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Movie Speak: How to Talk Like You Belong on a Film Set Paperback – January 8, 2009
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Many film slang terms also reveal the way the sexes relate on a movie set (most technicians have historically been men), and the way the different social castes within the movie world interact (the Above the Line vs Below the Line people), as well as the pecking order within those castes. And it reveals the delicate proprieties that must be observed, and the proper decorum. It's been famously observed that good manners are the lubricant that allow the moving parts of a society to function. If you plan to direct or produce, ignore these realities at your peril, lest you antagonize a crew that can find an endless number of ways to cost you a lot of time and money.
The book is also a history lesson. Where it is known, Bill offers the etymology of the words and phrases, and sometimes even the name of the person who coined the term (or after whom it was named).
The author also breaks the dictionary up with several essays on his theories on writing and filmmaking, illustrated with personal anecdotes from a long and storied career. A great raconteur, we can only hope Tony Bill finds time to expand this material into a full length biography.
Tony Bill has written an entertaining and instructive guide to the arcane rituals of the movie set packed with definitions of such quirky terms as hair in the gate, gullysucker, five-dollar Friday, squash and stretch, video village, pork chop, gripology, Klieg eyes, etc., etc., etc.
Bill is an engaging writer. The brief essays scattered throughout the book are rich with anecdote and revelation, including reminiscences of his boyhood in San Diego, a chance encounter with a great movie star, his unlikely friendships with Frank Sinatra and Steve McQueen, and, as a director, an epic on-set clash of wills with an insubordinate ingénue that probably saved her career. And the piece entitled, "The Death of Acting" is a startling forecast of the future of film acting.
But the core of the book is the glossary of movie-set slang. Though I consider myself something of a buff, most of the terms were new to me. Bill illuminates them all with gentle wit and almost sociological precision, always extracting the humanity and humor.
The book's subtitle, "How to Talk Like You Belong on a Film Set," suggests it would benefit anyone trying to break into the business, and there's indeed plenty of advice to aspiring film makers. The section on the ingenious ways writers have gotten producers and stars to read their scripts is hilarious (Bill confesses he's a "sucker for an offbeat pitch") and his list of 12 things not to do when sending a script will be worth the price of admission to aspiring screen writers.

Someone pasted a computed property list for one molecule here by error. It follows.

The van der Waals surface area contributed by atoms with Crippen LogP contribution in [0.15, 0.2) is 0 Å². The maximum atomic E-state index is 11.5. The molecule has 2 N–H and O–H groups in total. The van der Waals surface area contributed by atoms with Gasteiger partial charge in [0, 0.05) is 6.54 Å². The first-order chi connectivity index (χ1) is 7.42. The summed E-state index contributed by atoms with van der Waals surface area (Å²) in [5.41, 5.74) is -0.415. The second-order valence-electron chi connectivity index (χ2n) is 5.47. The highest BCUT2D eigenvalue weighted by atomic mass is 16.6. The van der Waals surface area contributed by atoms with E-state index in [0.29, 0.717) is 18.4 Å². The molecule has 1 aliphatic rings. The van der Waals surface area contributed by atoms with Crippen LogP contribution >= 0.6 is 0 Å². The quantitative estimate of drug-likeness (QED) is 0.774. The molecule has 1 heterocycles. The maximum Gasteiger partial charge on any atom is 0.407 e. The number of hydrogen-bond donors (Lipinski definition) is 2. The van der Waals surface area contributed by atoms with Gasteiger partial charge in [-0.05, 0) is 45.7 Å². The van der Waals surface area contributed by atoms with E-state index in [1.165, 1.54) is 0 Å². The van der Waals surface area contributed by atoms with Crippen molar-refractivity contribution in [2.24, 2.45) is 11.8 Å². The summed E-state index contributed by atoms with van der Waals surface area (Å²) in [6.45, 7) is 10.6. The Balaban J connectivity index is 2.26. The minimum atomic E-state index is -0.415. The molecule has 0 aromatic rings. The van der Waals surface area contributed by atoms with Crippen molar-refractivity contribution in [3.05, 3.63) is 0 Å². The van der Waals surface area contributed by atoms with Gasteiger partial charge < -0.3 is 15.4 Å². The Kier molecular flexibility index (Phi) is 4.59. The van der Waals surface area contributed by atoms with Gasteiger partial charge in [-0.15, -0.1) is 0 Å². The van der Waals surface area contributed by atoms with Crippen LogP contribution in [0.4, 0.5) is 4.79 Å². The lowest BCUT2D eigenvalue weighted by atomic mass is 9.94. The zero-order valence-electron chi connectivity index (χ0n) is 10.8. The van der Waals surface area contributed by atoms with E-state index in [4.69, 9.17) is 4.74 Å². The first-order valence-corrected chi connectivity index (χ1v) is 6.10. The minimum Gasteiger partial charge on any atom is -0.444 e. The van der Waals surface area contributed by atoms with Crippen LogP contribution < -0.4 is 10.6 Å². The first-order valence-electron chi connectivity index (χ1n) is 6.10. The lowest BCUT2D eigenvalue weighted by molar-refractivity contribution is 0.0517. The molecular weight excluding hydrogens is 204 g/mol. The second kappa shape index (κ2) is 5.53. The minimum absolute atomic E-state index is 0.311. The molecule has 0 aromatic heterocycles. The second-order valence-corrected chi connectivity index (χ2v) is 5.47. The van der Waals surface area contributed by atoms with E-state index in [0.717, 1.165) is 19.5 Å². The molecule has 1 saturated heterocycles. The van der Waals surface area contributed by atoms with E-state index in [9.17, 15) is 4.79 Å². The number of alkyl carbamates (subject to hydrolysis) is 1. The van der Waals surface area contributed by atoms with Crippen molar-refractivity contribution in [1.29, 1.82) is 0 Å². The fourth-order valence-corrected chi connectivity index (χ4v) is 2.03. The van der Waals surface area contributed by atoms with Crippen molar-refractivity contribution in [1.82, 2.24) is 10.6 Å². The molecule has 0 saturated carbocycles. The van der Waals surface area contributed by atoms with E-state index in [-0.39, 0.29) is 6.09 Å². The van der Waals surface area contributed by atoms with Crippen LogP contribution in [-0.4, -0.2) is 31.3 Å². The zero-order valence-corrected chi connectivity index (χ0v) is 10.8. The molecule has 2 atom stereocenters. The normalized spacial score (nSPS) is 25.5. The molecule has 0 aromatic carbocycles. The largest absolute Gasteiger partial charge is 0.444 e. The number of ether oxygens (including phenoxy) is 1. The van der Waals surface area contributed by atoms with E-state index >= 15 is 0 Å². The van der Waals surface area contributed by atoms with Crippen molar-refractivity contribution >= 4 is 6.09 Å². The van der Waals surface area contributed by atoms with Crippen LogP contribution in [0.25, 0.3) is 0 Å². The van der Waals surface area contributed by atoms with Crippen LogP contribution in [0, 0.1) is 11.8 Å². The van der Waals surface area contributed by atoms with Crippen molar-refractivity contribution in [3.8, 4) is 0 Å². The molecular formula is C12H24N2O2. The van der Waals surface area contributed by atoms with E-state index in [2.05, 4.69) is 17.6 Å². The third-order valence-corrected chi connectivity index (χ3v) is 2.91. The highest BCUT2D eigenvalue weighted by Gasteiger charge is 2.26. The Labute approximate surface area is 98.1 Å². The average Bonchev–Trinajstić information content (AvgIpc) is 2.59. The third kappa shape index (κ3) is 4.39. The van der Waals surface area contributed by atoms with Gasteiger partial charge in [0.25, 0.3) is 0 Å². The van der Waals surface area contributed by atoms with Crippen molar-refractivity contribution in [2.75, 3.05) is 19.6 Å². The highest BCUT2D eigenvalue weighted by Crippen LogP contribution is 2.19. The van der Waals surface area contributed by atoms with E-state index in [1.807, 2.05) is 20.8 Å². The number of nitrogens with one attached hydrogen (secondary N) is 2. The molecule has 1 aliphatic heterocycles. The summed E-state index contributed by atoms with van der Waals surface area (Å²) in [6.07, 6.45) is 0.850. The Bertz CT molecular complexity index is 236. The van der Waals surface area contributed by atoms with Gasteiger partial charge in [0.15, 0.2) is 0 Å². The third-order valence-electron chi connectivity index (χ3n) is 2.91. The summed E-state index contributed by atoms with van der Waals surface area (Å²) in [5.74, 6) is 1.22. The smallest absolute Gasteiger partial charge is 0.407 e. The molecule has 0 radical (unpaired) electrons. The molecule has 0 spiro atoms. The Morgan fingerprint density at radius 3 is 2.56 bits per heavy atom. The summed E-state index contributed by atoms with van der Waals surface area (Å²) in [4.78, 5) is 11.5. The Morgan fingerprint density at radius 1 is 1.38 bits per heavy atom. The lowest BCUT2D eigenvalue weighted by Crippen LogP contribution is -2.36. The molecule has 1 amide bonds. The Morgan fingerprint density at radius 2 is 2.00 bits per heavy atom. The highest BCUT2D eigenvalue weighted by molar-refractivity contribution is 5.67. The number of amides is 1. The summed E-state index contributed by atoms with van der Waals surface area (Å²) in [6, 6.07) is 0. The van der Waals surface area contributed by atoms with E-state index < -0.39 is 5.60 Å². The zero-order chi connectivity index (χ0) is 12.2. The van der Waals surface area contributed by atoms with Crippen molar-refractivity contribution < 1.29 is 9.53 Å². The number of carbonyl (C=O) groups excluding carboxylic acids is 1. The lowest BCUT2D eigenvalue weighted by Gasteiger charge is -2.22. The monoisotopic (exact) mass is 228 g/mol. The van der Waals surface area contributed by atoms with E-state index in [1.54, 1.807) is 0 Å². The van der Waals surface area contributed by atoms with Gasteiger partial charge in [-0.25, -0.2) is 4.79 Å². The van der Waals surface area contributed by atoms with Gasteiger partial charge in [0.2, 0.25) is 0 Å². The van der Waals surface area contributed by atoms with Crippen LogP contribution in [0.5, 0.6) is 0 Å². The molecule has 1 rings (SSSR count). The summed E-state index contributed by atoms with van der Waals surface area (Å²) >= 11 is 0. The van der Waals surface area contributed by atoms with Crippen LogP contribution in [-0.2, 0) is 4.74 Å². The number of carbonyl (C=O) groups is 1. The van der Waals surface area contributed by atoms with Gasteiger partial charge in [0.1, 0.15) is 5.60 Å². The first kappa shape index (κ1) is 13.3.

There are also sections on "setiquette" (surprise: movie sets are almost always models of civility--maybe because they have their own language), how to write a great script (no surprise: it's not easy) and even a recommended reading list.Read more ›
But that said, this book might be even better for those of us who do not work in the movies and just like them, because Movie Speak will make watching movies more fun. And at $8.95 it's priced right as a gift for anyone into film.
You get the feeling that Tony Bill has a great time in his job and more importantly for his readers, he enjoys sharing the best of his experience with us. Movie Speak is from the kind of guy who'd be rooting for you if you were in the film business. His book is fun, useful, smart and informative.
All in all, a great read, a fine reference and a cool little gem.
Most Recent Customer Reviews
Fun read. I can't tell you if it's accurate since all these words are new to me.
And I can't say for definitely but even if I didn't want to make movies OR learn the... Read more
There are more than a few helpful tips in this book as well.Published 10 months ago by Victor Ludorum
Bought this for my daughter's first assignment as a Production Assistant. She said it was 'extremely useful.'Published 13 months ago by Stephen Smith
Got this to talk film with my tv biz daughter and her film director boyfriend over Christmas. A whole lot of fun!Published 13 months ago by KewlDadiJ
As a long-time professional actress, I knew most of these terms. But it was a delight to find them all together in one place -- and in a tiny, charming volume~! Love it! Read morePublished 13 months ago by DC
It's got a lot of neat information and definitions, but it also has quite a bit of foul language, including multiple uses of the f-bomb, along with a few off-color tidbits. Read morePublished 18 months ago by John M Teravskis
Fun book for beginners... Loved it.
I bought this book for vocabulary for a book series I'm writing. I expected something along the lines of a dictionary. Read morePublished 22 months ago by Aisling D.